One of eight major cuisines in China is from Sichuan, a place definitely worth visiting for all the spice-lovers and adrenaline junkies out there. Here lies one big adventure as heart-racing as the hot, peppery kick from Sichuan cuisine: the Jianmen Pass.
This mountain pass on the 3,000-year-old Shu Road, between Sichuan and Shaanxi provinces, will give even the bravest heart a good beating. It is located near Guangyuan city in Sichuan province, spanning around 900metres, with the highest point perched at 1,000metres. The road was listed as a candidate for UNESCO world heritage classification in 2015.
Daredevils should watch out that no one is coming the other way, because the carved stone path is so narrow that two slim people would barely be able to squeeze through. An iron chain is all that separates the path from a plunging precipice, and some inclines are nearly vertical with very steep steps.The gate to the pass was strategically built by the famed Three Kingdoms-era strategist Zhuge Liang and has been rebuilt several times—most recently after the 2008 Sichuan earthquake.
Hiking along the Shu Roads is a much calmer alternative with a stunning, tranquil view of lush green forests, winding blue rivers and skyscraping grey mountains—all shrouded in mist due to the quick-shifting weather in the region. This view can also be enjoyed by driving on the nearby, 150-kilometre Cuiyun Corridor, part of the Shu Road, in which towering cypress trees as ancient as 2,000 years old shade the path and soothe the mind.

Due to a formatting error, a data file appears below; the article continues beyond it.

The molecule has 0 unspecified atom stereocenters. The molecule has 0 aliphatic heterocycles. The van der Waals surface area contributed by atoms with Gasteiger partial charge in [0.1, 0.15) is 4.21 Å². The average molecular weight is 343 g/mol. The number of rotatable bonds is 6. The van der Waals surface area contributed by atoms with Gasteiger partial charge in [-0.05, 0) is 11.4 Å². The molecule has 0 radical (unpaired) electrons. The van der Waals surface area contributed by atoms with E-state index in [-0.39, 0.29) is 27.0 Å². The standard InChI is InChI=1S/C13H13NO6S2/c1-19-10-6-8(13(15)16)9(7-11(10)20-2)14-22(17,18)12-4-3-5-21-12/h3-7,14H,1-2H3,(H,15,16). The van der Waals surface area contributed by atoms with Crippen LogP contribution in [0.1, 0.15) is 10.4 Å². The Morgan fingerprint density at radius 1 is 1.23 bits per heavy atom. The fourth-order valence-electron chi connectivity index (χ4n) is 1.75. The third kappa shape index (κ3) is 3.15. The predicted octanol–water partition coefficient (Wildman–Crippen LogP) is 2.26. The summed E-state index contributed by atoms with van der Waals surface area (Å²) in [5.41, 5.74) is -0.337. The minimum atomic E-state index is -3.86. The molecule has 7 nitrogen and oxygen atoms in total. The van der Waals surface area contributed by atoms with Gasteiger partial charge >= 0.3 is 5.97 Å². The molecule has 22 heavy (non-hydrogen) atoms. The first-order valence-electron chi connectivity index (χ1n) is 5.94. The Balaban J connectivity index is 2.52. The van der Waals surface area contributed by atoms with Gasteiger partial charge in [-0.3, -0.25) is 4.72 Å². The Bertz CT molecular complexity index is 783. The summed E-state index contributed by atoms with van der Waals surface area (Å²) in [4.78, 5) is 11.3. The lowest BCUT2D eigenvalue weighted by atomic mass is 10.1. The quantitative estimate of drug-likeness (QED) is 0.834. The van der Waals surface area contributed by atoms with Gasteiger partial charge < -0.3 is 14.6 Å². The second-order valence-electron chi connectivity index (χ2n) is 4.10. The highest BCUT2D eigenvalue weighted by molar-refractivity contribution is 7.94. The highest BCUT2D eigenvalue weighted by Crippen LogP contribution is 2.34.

For a more laid-back Chinese travel experience, Hubei Province has a beauty other than the famous Three Gorges Dam and the tribe in Sandouping town, part of Yichang prefecture. Drive carefully from Sandouping for around an hour through zigzagging mountain roads to access Muyang village. The fresh air at altitudes of 300 to 850metres above sea level truly breathes new life into visitors from faraway cities even before they reach the pristine Muyang Brook, with its clear, mirror-like water reflecting the green around and blue above.
Stay for a few days away from fast-paced, modern city life and experience a more relaxing existence in Muyang village's nongjiale, or happy rural homes, in which suburban and rural homes are converted for agri-tourism. Farmers would convert their houses to restaurants and inns while still doing farm work during the low season—this provides homegrown vegetables and free-range chickens for the guests. Other local products also see a sales boost, which, in turn, yields more income than farming alone.
From hiking mountains and exploring forests around the village for herbs to playing around and fishing for dinner in the brook, Muyang has plenty of choices for all ages. Breeding silkworms is another long-standing profession in the village and a 67-hectare mulberry plantation is planned for both the worms and the tourists. Picking fruits, peeking at the worms' mealtimes and watching silk-making processes will be on offer—aside from helping around your host's farm, perhaps?
(Photo Credit: Thinkstock)